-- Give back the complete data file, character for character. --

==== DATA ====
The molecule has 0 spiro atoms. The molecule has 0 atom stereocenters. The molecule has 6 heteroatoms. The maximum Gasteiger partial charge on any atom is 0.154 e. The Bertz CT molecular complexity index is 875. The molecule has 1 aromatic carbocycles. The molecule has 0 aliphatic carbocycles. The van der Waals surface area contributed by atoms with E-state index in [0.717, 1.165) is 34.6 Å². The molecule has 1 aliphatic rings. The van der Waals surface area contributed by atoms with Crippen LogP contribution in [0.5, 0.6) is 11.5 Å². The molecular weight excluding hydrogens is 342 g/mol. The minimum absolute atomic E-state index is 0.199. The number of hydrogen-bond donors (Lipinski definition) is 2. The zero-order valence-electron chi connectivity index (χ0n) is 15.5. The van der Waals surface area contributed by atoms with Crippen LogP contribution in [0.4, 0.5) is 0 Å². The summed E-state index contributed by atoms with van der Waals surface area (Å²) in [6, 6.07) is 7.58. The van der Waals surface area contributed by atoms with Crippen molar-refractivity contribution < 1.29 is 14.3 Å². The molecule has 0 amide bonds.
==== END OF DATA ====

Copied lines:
The molecule has 0 spiro atoms. The molecule has 0 atom stereocenters. The molecule has 6 heteroatoms. The maximum Gasteiger partial charge on any atom is 0.154 e. The Bertz CT molecular complexity index is 875. The molecule has 1 aromatic carbocycles. The molecule has 0 aliphatic carbocycles. The van der Waals surface area contributed by atoms with E-state index in [0.717, 1.165) is 34.6 Å². The molecule has 1 aliphatic rings. The van der Waals surface area contributed by atoms with Crippen LogP contribution in [0.5, 0.6) is 11.5 Å². The molecular weight excluding hydrogens is 342 g/mol. The minimum absolute atomic E-state index is 0.199. The number of hydrogen-bond donors (Lipinski definition) is 2. The zero-order valence-electron chi connectivity index (χ0n) is 15.5. The van der Waals surface area contributed by atoms with Crippen LogP contribution in [0.4, 0.5) is 0 Å². The summed E-state index contributed by atoms with van der Waals surface area (Å²) in [6, 6.07) is 7.58. The van der Waals surface area contributed by atoms with Crippen molar-refractivity contribution < 1.29 is 14.3 Å². The molecule has 0 amide bonds.